If you are a business owner, you may have heard about how vital search engine optimization (SEO) is. But how can it help fast-track your business’s growth, get more customers, and make a difference to your bottom line?
In more simple terms: Why do SEO?
Intrusive marketing is annoying.
It may seem obvious. But when our lives are full of adverts, cold calls, and emails from random people trying to sell you their products all the time, it’s very advantageous to be an inbound marketing channel.
SEO targets people who are actively searching for your services or products.
Because of this, it’s excellent at converting—all you need to do is focus on what they are searching for.
You can find what your customers are searching for using Ahrefs’ Keywords Explorer.
Enter a relevant topic and go to the Matching terms report. Here, you’ll see many topics your customers are searching for, which you can target.
You can search, discover, and analyze keywords using our very own Ahrefs’ Keywords Explorer.
SEO is not just for Christmas.
In all, 45.6% of SEOs say SEO takes about three to six months. It may seem like a long time for the channel to work, but SEO is a long-term marketing channel where growth typically compounds over time. In other words, if you put the time and effort into SEO, the results will likely be well worth it.
Looking at Ahrefs’ organic traffic graph, most of our rapid growth occurred in the last year or so when our traffic started to compound.
Google’s algorithm updates mean that your website’s traffic will fluctuate. But as you can see from the graph, it’s a positive trend in the long term.
Over time, you should be able to rely on SEO to bring in a constant stream of traffic to your site.
When we asked ~4,300 SEOs how long SEO takes, they gave a variety of responses. But only 16.2% of SEOs said that SEO takes between one and three months.
I agree with the majority of SEOs here. But I would add a qualifier—that it depends on the type of website you are working on.
For example, if you set up a brand-new website, it will have little to no authority. This is because it will have no links pointing to it and will probably have minimal content on the site.
These elements are just some indicators or ways in which Google judges your website’s authority and decides which top results should be on its SERPs.
If you are improving the SEO of a website that’s been around for a few years, then the SEO will likely take effect faster. This is based on my experience, but you may get different results with your website.
Unlike paying for PPC, organic search traffic is free.
If Ahrefs used PPC to pay for its organic traffic, Ahrefs’ Site Explorer estimates it would cost an eye-watering $2.3 million per month or $27.6 million per year.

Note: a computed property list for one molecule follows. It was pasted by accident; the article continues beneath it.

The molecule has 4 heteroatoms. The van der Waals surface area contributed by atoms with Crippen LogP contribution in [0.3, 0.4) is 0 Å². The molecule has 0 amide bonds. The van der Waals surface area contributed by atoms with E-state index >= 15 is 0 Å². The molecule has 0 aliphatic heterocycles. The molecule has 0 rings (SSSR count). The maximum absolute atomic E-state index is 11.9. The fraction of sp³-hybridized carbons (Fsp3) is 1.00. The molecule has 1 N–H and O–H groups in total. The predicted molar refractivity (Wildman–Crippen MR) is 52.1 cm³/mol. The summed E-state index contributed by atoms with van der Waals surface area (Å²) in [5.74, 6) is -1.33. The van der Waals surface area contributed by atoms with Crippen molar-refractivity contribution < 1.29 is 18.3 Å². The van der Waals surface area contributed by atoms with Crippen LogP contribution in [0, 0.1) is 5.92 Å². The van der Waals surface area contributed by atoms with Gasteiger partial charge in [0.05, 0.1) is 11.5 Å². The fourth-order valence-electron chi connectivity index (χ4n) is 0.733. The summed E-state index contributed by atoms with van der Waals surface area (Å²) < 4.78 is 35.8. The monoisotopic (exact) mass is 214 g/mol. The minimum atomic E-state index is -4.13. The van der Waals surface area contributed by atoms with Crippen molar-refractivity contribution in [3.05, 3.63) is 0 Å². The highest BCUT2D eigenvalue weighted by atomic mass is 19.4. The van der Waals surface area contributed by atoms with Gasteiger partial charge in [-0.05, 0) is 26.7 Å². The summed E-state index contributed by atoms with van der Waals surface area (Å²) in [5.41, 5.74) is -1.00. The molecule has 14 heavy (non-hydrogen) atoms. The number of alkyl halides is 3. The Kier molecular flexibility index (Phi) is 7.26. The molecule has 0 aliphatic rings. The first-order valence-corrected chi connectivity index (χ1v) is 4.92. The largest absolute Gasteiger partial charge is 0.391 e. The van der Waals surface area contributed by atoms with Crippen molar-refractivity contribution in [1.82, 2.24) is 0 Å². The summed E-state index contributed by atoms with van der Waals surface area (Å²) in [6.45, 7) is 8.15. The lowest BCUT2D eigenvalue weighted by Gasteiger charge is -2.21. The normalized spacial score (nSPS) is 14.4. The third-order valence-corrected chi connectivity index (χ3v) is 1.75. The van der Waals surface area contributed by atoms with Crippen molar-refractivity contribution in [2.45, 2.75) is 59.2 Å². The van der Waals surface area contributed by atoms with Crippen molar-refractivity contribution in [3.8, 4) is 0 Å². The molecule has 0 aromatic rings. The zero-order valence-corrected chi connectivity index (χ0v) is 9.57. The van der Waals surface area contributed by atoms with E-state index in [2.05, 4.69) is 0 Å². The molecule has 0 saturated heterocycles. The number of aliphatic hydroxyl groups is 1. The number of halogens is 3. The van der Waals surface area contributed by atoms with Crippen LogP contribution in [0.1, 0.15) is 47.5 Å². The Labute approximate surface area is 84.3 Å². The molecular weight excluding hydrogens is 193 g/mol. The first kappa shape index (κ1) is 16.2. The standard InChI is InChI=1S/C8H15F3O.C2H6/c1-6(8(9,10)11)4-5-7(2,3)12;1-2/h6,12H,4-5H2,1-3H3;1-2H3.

You can see from this example why improving SEO and increasing your organic traffic can be a highly valuable investment for your business.
Getting started with SEO doesn’t always mean you have to spend a lot, either. If you are willing to learn about SEO basics, you can do a lot of the work yourself to bring costs down.
It’s always on—24/7
Unlike paid marketing, SEO is always on. It continues to work for you while you are asleep.
You’ll get more overall value from SEO than other marketing channels. It doesn’t cost any extra to have it running all the time.
Another benefit is that once your website is established with good rankings, SEO will maintain them over time and drive consistent traffic to your website.
The only thing that can stop this is if there is a serious technical issue with your site or you have fallen foul of Google’s search guidelines.
Reduce your dependency on PPC
It’s easy for a business to rely on pay-per-click (PPC) marketing, but it can be expensive to maintain this marketing strategy.
SEO can help you change this.
Once you have some important keywords ranking number #1 on Google, you can consider turning off some of your PPC marketing, which could result in significant savings for your business.
Many people have high expectations for websites these days. They expect them to be clear, intuitive, and lightning-fast.
When websites don’t work as people expect, they get frustrated. And if they have a bad experience, this can create a negative perception of the brand.
To do well in SEO, you’ll need to provide your visitors with the best possible user experience.
But how can you optimize for user experience in SEO?
SEOs typically divide user experience issues into three categories:
- Site speed
- Core Web Vitals
- On-site optimization
Let’s take a closer look.